An Egyptian mission from the Ministry of Antiquities recently came across 10 previously undiscovered rock-hewn tombs on the West Bank of Aswan. They say the tombs date to the Late Period (664‒332 BC) and contain sarcophagi, mummies, and funerary collections.
The team was working at the nearby Agha Kahn mausoleum when they found the tombs. Nasr Salama, director-general of Aswan and Nubia Antiquities, told Ahram Online the tombs are architecturally similar. All feature sliding steps leading to an entrance, followed by a small burial chamber. Inside those chambers the researchers have found stone sarcophagi and mummies, as well as artifacts such as a gilded coffin, painted mummy mask, clay pot, and canopic jars.
A painted mummy mask found as part of one of the funerary collections. ( Ahram Online )
Funerary goods were very important elements of ancient Egyptian burials. As Ancient Origins writer Dhwty explained in an article on enigmatic funerary cones :
“Ancient Egyptians were extremely concerned about the afterlife, and they did all they could to provide for the dead. Funerary goods were buried with the dead to provide protection and sustenance in the afterlife. Amulets and magic spells, for example, protected and aided the dead in their journey through the Underworld, whilst little figurines called shabtis could be magically animated to perform tasks for the dead in the afterlife. Other common items buried with the dead include jewelry, pottery, furniture and food.”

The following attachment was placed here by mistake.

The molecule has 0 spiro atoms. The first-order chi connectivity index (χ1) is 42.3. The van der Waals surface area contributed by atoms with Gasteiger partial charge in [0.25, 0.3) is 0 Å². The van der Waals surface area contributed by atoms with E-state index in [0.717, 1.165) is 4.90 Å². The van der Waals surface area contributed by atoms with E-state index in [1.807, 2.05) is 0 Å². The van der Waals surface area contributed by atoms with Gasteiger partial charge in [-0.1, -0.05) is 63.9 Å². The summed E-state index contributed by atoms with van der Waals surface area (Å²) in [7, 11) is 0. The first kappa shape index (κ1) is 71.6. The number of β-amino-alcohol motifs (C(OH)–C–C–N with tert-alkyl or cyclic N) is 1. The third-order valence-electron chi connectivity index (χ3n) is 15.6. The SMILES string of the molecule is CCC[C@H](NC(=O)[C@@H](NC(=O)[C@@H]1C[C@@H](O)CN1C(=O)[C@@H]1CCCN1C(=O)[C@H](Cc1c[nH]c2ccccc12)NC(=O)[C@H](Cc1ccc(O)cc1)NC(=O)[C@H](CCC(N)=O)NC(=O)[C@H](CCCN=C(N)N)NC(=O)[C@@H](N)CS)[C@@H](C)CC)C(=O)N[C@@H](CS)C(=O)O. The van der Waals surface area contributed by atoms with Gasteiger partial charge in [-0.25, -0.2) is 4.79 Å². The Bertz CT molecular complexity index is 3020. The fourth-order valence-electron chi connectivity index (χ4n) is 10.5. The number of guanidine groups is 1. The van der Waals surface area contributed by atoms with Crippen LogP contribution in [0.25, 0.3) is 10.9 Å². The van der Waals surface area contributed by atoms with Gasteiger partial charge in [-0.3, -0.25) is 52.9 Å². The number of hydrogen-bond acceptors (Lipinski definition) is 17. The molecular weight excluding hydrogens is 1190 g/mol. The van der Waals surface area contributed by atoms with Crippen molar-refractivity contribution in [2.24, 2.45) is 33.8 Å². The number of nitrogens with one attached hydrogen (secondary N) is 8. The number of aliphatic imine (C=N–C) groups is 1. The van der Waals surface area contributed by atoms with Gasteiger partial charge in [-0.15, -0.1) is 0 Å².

A canopic jar found in one of the Aswan tombs. ( Ministry of Antiquities )
An initial study of the tombs suggests that they are likely an extension of the Aswan necropolis containing overseers from the Old, Middle, and New kingdom. The team will return to excavations and conservation work on the tombs in September. They hope to learn more about the deceased at that time.
In June 2015, Mark Miller reported for Ancient Origins that six other ancient Egyptian tombs belonging to elite members of the 26th dynasty of the Late Pharaonic Period were found in the necropolis near Agha Khan’s mausoleum. Before that, only tombs from the early and middle dynasties had been excavated in that part of Aswan.
Those tombs were looted in the unrest of 2011, but a number of stunning artifacts were still found including some sarcophagi with mummies intact, statues of the falcon-headed god Horus and his four sons, and amulets of different colors, shapes and sizes.
Statues found in the 26th dynasty Aswan tombs in 2015. (Ministry of Antiquities/ Egitalloyd Travel Egypt )
The 26th dynasty has been called both a Renaissance, after Assyrian conquerors left and Egyptian governors declared themselves kings, and as the last gasp of a once great culture. As Mark Miller wrote:
“Historians say the prosperity of the time is evident in the many temples built then and the precise care taken to reproduce ancient artworks and literary texts. Also, archaeologists have found that the number of contracts written on papyrus from this era was increasing.”
The Brooklyn Papyrus, an ancient Egyptian medical papyrus dating from about 450 BC. ( Brooklyn Museum )
Top Image: Part of a gilded coffin which was found in one of the Aswan tombs. Source: Ministry of Antiquities
By Alicia McDermott